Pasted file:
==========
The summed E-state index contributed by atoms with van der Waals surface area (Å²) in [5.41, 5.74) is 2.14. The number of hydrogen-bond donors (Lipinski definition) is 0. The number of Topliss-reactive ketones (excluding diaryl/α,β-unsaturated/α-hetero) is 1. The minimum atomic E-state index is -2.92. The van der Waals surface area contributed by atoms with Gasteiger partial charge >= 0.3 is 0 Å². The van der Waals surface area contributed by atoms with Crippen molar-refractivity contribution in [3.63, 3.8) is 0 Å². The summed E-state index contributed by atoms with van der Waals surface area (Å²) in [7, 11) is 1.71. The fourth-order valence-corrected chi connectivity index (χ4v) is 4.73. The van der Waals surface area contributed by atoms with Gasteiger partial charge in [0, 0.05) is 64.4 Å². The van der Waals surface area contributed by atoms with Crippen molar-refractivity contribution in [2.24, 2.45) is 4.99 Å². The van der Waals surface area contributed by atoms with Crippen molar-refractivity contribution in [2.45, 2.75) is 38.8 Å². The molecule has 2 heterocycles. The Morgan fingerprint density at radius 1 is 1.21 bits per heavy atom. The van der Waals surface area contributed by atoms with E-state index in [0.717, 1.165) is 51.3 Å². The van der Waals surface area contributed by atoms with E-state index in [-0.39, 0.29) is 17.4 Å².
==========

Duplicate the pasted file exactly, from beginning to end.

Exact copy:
The summed E-state index contributed by atoms with van der Waals surface area (Å²) in [5.41, 5.74) is 2.14. The number of hydrogen-bond donors (Lipinski definition) is 0. The number of Topliss-reactive ketones (excluding diaryl/α,β-unsaturated/α-hetero) is 1. The minimum atomic E-state index is -2.92. The van der Waals surface area contributed by atoms with Gasteiger partial charge >= 0.3 is 0 Å². The van der Waals surface area contributed by atoms with Crippen molar-refractivity contribution in [3.63, 3.8) is 0 Å². The summed E-state index contributed by atoms with van der Waals surface area (Å²) in [7, 11) is 1.71. The fourth-order valence-corrected chi connectivity index (χ4v) is 4.73. The van der Waals surface area contributed by atoms with Gasteiger partial charge in [0, 0.05) is 64.4 Å². The van der Waals surface area contributed by atoms with Crippen molar-refractivity contribution in [2.24, 2.45) is 4.99 Å². The van der Waals surface area contributed by atoms with Crippen molar-refractivity contribution in [2.45, 2.75) is 38.8 Å². The molecule has 2 heterocycles. The Morgan fingerprint density at radius 1 is 1.21 bits per heavy atom. The van der Waals surface area contributed by atoms with E-state index in [0.717, 1.165) is 51.3 Å². The van der Waals surface area contributed by atoms with E-state index in [-0.39, 0.29) is 17.4 Å².